aws ses create-template --cli-input-json file://example-email-template.json

You can locate all your created templates at the following page (though you currently can’t do much about it from there):

Then create a second json file that will contain the remaining data needed to send an email, like recipients and placeholder values. Here, I put the following json in a file called example-email.json:


  "Source": "",

  "Template": "Template1",

  "Destinations": [


      "Destination": {

        "ToAddresses": [




      "ReplacementTemplateData": "{ \"name\":\"Geek\", \"colour\":\"blue\" }"



      "Destination": {

        "ToAddresses": [




      "ReplacementTemplateData": "{}"



  "DefaultTemplateData": "{ \"name\":\"fellow nerd\", \"colour\":\"red\" }"


The "ReplacementTemplateData" will be read and will take place of the placeholders. You’ll notice that I have 2 recipients, and and the second one doesn’t have any template data. In this case, the “DefaultTemplateData” will be used as default values for the placeholders.

To send this email, invoke the sendBulkTemplatedEmail api:

aws ses send-bulk-templated-email --cli-input-json file://example-email.json

As expected, I got 2 emails due to the latter:

The second one had the default values of "fellow nerd" and “red” populated.

See the Github link for the template email commands:

So far, you’ve seen how to send emails to one or more people and you have also seen how to send personalised emails using templates. Now, you’re going to see how to take action on received email on SES; an area that is far less talked about online.

Receiving email

This is a powerful feature from SES. You can do take actions on the emails like archive them, send notifications. Besides, the ability to integrate with Lambda means that you arbitrarily decide what emails you want to accept, reject, forward, and many more things that you may imagine.

Verify a domain

To receive emails, you’ll need a domain that you control and SES needs to know about it.

Verify a domain as in the screenshot:

Logging emails

I’ll start with a simple example that simply logs incoming emails.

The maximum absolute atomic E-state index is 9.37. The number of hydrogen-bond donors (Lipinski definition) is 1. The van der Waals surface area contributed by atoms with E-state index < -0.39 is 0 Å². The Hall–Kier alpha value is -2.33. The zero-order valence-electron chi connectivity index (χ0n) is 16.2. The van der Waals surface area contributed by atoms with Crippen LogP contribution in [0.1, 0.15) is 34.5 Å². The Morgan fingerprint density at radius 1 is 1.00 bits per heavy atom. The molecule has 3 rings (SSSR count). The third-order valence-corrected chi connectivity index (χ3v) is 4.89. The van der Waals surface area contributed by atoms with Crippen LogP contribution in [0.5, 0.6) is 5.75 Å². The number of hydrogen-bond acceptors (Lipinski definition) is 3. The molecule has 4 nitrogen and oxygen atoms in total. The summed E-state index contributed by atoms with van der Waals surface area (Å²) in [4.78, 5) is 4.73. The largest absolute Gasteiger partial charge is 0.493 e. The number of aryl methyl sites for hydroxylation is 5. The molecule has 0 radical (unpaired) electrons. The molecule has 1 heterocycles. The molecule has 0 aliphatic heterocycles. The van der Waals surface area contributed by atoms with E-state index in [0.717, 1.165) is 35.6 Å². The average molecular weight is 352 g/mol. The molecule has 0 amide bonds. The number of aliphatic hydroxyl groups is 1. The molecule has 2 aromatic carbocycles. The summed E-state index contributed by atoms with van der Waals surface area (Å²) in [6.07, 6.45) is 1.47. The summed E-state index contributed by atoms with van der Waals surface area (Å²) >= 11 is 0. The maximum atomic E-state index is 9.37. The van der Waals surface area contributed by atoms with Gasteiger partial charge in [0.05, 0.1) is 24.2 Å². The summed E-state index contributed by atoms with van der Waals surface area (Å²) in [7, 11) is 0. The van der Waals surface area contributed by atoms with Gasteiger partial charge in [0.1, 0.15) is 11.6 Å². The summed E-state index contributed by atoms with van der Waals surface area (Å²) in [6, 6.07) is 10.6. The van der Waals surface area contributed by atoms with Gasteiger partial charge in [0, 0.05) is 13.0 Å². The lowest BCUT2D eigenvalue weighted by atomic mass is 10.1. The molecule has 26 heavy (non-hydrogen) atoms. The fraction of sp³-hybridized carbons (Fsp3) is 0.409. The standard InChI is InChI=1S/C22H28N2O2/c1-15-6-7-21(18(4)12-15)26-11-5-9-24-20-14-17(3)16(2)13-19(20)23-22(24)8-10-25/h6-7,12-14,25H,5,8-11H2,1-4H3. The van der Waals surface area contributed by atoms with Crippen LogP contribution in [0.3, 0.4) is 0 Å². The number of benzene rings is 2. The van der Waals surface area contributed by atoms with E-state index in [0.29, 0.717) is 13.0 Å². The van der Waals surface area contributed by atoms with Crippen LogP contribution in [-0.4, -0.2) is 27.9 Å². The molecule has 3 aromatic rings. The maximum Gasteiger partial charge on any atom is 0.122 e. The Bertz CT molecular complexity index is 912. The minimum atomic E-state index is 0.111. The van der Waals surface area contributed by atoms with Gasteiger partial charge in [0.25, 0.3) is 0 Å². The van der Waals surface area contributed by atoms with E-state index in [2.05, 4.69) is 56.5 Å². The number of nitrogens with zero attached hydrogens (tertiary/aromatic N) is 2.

Create a function based on the event-invocation.js file on Github:

Let’s get this simple use case working first and after that, I’m going to show you a slightly more sophisticated example.

Working with rule sets

To receive emails with SES, you need certain addresses or domains that you want to monitor. Then you tell SES what Lambda function to process this email. You do both of this in a rule set. You need to create at least one rule in the rule set.

Besides Lambda, other integrations are possible but I’m going to focus on Lambda here because, well, this channel is called LambdaTV 🙂.

Step 1 is to define which verified domains or addresses you want to monitor:

Add a Lambda action, then choose the function that you created earlier.

Leave the invocation type as Event. Event is for asynchronous processing, so that means that SES won’t wait for the function execution to complete in order to proceed. After this one is working, I’ll show you how to use RequestResponse.

You may add more actions but I’m going to cover only single-action rules in this tutorial.

Choose a rule name and finalise the rule creation:

Now your rule set is active and ready to accept emails.

Send an email to an address that matches the rule just created. Within a minute or two, you’ll see the log appear in Cloudwatch:

Good. Logging works. We can try a more sophisticated example now.

Arbitrary logic

Now I’m going to show an example on how you can accept or reject emails based on arbitrary logic. Here, I’ll demonstrate how to reject emails from a certain domain but it can be any criteria you like. Here, I’ll "reject" the email by sending a bounce back to the original sender.

Change the function body to the one given in the event-request-response.js file:

Here, we’re saying that if we get emails from the domain, we would like to respond with a bounce. Otherwise, proceed with executing the rule set as usual. Change this domain to any other valid one, e.g